~NCB

World-Building vs Character-Driven

Lately I’ve been trying to train my own writing toward more character-driven, story-focused type stuff. I think it was a real problem with my early writing, namely Leviathan Academy, where I would build the world first and then fit the characters into it, and that creates a lot of problems.

This way of structuring stories stems from the young-adult literature I read as a kid. If you think about things like Percy Jackson, Harry Potter, and Artemis Fowl, they all have this world-focused commonality where the rules that the world works by are set up early on. Hogwarts has four houses. There are 8 families of fairies. There’s a cabin for each Greek god’s demigod babies. And then inevitably you run into problems later on in the line when you have to introduce something new. Percy Jackson struggled trying to fill up the other cabins, since the story itself was so tightly focused on the core characters. Eoin Colfer had to struggle to come up with all 8 families and then gnomes ended up being pointless, only good as generic citizens with no special traits whatsoever. I guess I’ll give Harry Potter a pass on the world-induced plotholes thing, since its plotholes were mostly created by the series dragging on, but the problem where Hufflepuff and Ravenclaw only exist tangentially to Gryffindor and Slytherin still stands.


I think this world-focused method of storytelling started around the same time as heavy franchising of IPs, a trend that began in the middle of New Hollywood when things were going well and then corporates came in and ruined the party. Most notably we can see that Star Wars did it this way, so George Lucas would be free to add so much dead weight to the universe, and sell more toys. And I can’t deny that it’s effective at doing that. Percy Jackson added a whole ‘nother series onto the end of its already kind-of-dragging on overarching plot, Artemis Fowl got so far stuck up his own ass that he had to rebirth himself to be free of it, and don’t get me started on Pottermore.


Well as you can see I’m clearly not a fan of this bullshit. The trend only exists to force stories to last longer than they should, to generate more revenue. What happened to artistic integrity? The basic tenant of storytelling: a beginning, middle, and end? Now what are stories like? Beginning, status quo, status quo, more status quo, movie deal, toys, resolu-OH WAIT NO WE CAN’T KILL THAT GUY OFF, THEN WE WON’T BE ABLE TO SELL ACTION FIGURES OF HIM!! It’s lazy and exploitative and gross.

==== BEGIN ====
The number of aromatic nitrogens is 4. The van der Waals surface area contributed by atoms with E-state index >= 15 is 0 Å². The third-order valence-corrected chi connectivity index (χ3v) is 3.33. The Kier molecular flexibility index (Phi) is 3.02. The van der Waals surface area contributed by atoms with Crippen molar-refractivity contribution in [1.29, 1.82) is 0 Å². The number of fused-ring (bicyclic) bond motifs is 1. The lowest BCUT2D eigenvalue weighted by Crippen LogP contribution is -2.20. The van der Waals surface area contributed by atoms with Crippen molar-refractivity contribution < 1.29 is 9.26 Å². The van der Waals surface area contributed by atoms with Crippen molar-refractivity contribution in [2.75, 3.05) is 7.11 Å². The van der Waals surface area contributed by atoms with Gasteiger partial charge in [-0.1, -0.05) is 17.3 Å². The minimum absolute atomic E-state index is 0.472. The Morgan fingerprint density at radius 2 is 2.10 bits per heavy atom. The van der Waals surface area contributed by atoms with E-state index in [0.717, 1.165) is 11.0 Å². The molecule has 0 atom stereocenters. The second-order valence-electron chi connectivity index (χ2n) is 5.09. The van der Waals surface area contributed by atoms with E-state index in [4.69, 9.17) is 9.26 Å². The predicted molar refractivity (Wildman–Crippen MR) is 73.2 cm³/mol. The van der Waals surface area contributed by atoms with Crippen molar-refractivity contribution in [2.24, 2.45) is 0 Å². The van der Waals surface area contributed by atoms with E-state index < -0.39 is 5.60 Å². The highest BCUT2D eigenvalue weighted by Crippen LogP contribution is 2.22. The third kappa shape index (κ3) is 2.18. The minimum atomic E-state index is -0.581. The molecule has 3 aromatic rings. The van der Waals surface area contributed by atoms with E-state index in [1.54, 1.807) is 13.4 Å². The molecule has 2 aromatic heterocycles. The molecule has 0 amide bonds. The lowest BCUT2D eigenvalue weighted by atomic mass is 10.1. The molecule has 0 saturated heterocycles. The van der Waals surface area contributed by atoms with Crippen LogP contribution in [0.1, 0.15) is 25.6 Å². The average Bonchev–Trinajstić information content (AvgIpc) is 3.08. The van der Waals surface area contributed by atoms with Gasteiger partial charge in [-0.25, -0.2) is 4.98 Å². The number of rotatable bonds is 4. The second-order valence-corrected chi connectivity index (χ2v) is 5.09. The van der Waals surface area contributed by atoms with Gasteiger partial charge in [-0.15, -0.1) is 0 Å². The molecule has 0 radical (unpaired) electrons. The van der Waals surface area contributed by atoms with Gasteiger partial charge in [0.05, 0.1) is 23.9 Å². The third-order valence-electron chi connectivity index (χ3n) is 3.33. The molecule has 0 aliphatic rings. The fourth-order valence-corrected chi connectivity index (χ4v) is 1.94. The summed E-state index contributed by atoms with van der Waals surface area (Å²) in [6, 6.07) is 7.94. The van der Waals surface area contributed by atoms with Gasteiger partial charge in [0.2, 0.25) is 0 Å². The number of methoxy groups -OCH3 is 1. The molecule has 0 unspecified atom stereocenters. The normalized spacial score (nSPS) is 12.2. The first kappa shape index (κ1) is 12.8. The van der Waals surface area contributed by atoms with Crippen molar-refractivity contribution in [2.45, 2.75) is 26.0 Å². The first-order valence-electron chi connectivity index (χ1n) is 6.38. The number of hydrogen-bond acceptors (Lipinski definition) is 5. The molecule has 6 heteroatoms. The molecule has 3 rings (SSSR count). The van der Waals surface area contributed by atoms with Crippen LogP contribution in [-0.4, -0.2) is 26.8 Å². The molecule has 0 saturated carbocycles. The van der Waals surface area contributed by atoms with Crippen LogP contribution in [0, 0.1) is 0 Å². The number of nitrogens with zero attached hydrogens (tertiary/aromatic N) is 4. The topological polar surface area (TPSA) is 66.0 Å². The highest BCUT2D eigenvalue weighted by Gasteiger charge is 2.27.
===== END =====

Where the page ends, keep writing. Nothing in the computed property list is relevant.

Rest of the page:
That’s not to say world-building is a bad thing. There’s definitely an appeal to world-centric stories, a sort of adventurous sense that there’s all this stuff out there for us to explore. It’s something that a lot of realistic stories lack, since we’ve mapped out the whole world. It’s the same reason that science fiction started booming when it did, because we’re bored with our mundane reality. There’s nothing new, nothing mysterious or unexplained.


It also holds obvious appeal to producers and publishers (read: the guys with all the money), because of all the franchising and expansion opportunities. And that’s not necessarily a bad thing. I like when world-focused stories can create a JRPG-sort of feel, a sense of adventure and exploration, where anything could be out there and all you need to do is look. But it’s hard to do, and I’m not sure if I can say anyone’s really done it right. Maybe a video game is the only good medium to do a story like this in, because you are free to walk around in the world yourself.

That’s why I’m starting from scratch. Concise, tight, character-driven stories that have no loose ends. The basic foundations of good storytelling in every form. Maybe I can think about leaving the loose ends more unraveled once I have the movie deals.

In Other News:
Got a stomach flu or something of the kind yesterday. It was pretty gross. Put the writing on hold for a bit. Also, my iPod’s audio jack is busted, and I’m looking for a place to get it replaced. Unfortunately, it’s a Classic, so nobody knows how.

Met up with some old friends this past weekend, got caught up and all. Fun stuff. There was cake and lemonade, and it was delicious.

Right now I’m focusing on All’s Fair (formerly known as Two Princes) and my standup. Finding a colorist for the former and a venue for the latter. Time to hit up the Cleve.

There is a disgusting mess coming out of both ends.
~NCB